Produced Water: From a Waste to a Resource

The U.S. Department of Energy’s (DOE) Office of Fossil Energy (FE) is funding several new research and development (R&D) projects aimed at reducing the cost of treating and reusing produced water; the overall goal is to transform produced water from a waste to a resource. DOE has previously invested approximately $100 million into produced water projects and continues to collaborate with industry, universities, state governments, other federal agencies, and non-governmental organizations.

Produced water R&D is important because the development of our Nation’s unconventional oil and natural gas resources is directly connected with the use of water. Water is used to drill wells and fracture oil- or gas-bearing formations. Water is also an important co-product that is brought to the surface with the oil and natural gas; that result is called produced water.

When produced water comes out of the ground with oil and gas, it is not pure H2O. Water is the “universal solvent,” and depending on the chemistry of the rocks in the targeted reservoirs, it may contain many different chemical constituents. Produced water may contain dissolved mineral salts, or it may be mixed with organic compounds such as acids, waxes, and mineral oils. It may also be mixed with inorganic metals and byproducts or with trace amounts of heavy metals and naturally-occurring radioactive materials.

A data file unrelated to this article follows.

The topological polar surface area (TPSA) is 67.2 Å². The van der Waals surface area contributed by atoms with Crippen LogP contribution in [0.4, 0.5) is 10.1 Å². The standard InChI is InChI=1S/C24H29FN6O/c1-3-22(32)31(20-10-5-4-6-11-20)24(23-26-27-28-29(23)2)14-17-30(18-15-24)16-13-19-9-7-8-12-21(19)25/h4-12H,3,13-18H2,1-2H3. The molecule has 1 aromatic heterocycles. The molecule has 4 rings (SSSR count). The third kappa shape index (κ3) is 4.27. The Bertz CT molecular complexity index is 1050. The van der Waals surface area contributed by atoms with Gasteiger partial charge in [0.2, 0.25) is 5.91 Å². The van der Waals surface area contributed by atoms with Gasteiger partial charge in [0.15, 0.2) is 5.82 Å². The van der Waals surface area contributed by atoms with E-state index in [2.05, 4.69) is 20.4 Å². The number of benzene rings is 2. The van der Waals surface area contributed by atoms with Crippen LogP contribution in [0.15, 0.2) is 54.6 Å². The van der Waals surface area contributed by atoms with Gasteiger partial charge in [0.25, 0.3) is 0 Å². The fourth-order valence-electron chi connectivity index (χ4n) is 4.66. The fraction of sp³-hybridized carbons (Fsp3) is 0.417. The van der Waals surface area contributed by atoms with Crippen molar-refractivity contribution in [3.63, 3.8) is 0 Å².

Because of the presence of these constituents, it can be costly to treat produced water for reuse. Instead, it is often injected into deep underground wastewater disposal wells. The amount of produced water that comes from each well varies, depending on the region of the country, the geologic setting, and the maturity of the oil and gas reservoir.

DOE’s strategy is to develop low-cost produced water treatment technologies so that produced water can be reused. Produced water that has been treated can be used to stimulate oil and gas reservoirs to increase production and for other oil field operations. It can also be used for fire control, power generation, vehicle and equipment washing, and even non-edible crop irrigation.

These investments by DOE also support the Water Security Grand Challenge, a White House-initiated, DOE-led framework that advances transformational technology to meet the global need for safe, secure, and affordable water. To learn more about how FE’s research and development supports DOE’s focus on protecting water involved in energy production, download this produced water infographic.